The past hundred years has seen the surfer as the craftsman, the waterman, the burnout, the artist, the activist, and the philosopher – all of which were aiding in the development of a wonderfully nuanced history of wave riders. Birthed by plank-carving Polynesians and popularized by harmonizing beach boys, surfing is undeniably a cultural entity of depth and complexity. The Encyclopedia of Surfing, the most recent project of surf writer Matt Warshaw, is a platform from which to view surfing’s mosaic history and culture – surfer by surfer, surf term by surf term. The site is a compilation of vignettes giving descriptive accounts of individual topics logging surfing history and culture. The concept is exactly the same as an encyclopedia: if you are interested in Reno Abellira, simply search. Warshaw’s project is inventive and vital, providing a space where surfing culture and history can be recorded and remembered.
Surfing, alone among sports, generates laughter at its very suggestion, and this is because it turns not a skill into an art, but an inexplicable and useless urge into a vital way of life.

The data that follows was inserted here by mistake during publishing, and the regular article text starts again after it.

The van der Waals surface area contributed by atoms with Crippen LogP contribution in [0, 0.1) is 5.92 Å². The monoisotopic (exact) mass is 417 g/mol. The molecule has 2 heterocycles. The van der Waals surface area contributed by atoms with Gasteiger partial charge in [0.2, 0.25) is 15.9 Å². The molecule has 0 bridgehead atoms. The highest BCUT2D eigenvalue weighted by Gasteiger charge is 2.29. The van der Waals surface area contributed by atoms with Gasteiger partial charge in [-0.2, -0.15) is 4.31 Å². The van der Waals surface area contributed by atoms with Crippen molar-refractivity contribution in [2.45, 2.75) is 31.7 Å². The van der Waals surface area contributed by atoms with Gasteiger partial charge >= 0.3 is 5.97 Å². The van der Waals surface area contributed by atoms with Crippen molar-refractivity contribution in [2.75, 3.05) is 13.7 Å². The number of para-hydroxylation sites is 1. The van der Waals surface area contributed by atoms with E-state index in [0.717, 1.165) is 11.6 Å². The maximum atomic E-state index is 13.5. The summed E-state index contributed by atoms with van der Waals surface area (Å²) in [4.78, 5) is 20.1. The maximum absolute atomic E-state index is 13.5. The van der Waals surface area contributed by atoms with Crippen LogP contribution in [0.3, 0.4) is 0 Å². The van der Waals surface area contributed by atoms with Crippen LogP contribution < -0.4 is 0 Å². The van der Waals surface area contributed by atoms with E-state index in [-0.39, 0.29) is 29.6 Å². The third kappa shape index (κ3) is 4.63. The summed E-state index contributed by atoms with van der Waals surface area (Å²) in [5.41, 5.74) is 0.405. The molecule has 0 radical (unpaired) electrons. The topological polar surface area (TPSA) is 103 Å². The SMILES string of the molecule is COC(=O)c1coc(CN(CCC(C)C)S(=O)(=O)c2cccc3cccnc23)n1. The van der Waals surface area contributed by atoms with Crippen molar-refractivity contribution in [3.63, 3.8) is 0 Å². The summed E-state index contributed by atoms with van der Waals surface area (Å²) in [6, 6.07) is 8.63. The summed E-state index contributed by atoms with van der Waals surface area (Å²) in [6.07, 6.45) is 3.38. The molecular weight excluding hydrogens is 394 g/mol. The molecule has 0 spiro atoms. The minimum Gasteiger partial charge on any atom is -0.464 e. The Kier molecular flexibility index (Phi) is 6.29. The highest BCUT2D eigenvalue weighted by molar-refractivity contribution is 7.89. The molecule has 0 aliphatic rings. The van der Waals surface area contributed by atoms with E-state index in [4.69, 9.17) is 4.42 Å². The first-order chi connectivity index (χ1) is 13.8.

– Matt Warshaw, Maverick’s: The Story of Big-Wave Surfing
The much-anticipated biography of flamboyant surfing legend Dewey Weber (1938-1993) is the inspiration for the current exhibition at the Surfing Heritage Foundation.
The exhibition, Little Man On Wheels, is curated by Barry Haun and consists of key surfboards (such as the Dewey Weber Performer, the single most produced longboard model in the history of surfing), photographs, illustrations, and other objects that punctuate the development of Dewey Weber as an iconic surfer, millionaire businessman, and tireless industry promoter.
The Dewey Weber Exhibit began in September, and will be on display untill Dec. 22, 2012.
This video montage was produce by Matt Warshaw. Matt is the creator of the Encyclopedia of Surfing, which will soon be available online.